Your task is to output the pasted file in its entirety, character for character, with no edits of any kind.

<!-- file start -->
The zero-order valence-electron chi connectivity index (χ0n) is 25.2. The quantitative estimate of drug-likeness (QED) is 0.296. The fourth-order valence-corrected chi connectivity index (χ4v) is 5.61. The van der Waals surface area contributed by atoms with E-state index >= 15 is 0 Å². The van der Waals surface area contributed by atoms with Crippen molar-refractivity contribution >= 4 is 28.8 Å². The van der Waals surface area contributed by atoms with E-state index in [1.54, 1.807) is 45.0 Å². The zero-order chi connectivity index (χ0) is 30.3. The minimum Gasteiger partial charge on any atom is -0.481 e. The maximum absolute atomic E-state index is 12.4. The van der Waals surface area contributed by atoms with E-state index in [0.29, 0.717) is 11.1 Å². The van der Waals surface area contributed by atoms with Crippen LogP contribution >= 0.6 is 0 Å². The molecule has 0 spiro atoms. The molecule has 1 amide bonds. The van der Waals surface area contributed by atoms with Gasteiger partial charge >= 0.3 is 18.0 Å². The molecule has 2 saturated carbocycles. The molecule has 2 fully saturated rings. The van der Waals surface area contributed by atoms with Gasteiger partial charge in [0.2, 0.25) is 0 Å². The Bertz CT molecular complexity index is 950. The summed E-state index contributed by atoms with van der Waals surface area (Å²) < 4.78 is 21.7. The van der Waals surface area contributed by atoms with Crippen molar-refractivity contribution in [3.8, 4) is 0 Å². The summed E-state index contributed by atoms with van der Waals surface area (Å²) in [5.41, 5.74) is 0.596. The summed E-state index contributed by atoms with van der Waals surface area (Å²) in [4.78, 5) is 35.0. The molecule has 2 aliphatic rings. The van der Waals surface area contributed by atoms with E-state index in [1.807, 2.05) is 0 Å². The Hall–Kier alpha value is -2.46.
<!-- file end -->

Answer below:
The zero-order valence-electron chi connectivity index (χ0n) is 25.2. The quantitative estimate of drug-likeness (QED) is 0.296. The fourth-order valence-corrected chi connectivity index (χ4v) is 5.61. The van der Waals surface area contributed by atoms with E-state index >= 15 is 0 Å². The van der Waals surface area contributed by atoms with Crippen molar-refractivity contribution >= 4 is 28.8 Å². The van der Waals surface area contributed by atoms with E-state index in [1.54, 1.807) is 45.0 Å². The zero-order chi connectivity index (χ0) is 30.3. The minimum Gasteiger partial charge on any atom is -0.481 e. The maximum absolute atomic E-state index is 12.4. The van der Waals surface area contributed by atoms with E-state index in [0.29, 0.717) is 11.1 Å². The van der Waals surface area contributed by atoms with Crippen LogP contribution >= 0.6 is 0 Å². The molecule has 0 spiro atoms. The molecule has 1 amide bonds. The van der Waals surface area contributed by atoms with Gasteiger partial charge >= 0.3 is 18.0 Å². The molecule has 2 saturated carbocycles. The molecule has 2 fully saturated rings. The van der Waals surface area contributed by atoms with Gasteiger partial charge in [0.2, 0.25) is 0 Å². The Bertz CT molecular complexity index is 950. The summed E-state index contributed by atoms with van der Waals surface area (Å²) < 4.78 is 21.7. The van der Waals surface area contributed by atoms with Crippen molar-refractivity contribution in [3.8, 4) is 0 Å². The summed E-state index contributed by atoms with van der Waals surface area (Å²) in [5.41, 5.74) is 0.596. The summed E-state index contributed by atoms with van der Waals surface area (Å²) in [4.78, 5) is 35.0. The molecule has 2 aliphatic rings. The van der Waals surface area contributed by atoms with E-state index in [1.807, 2.05) is 0 Å². The Hall–Kier alpha value is -2.46.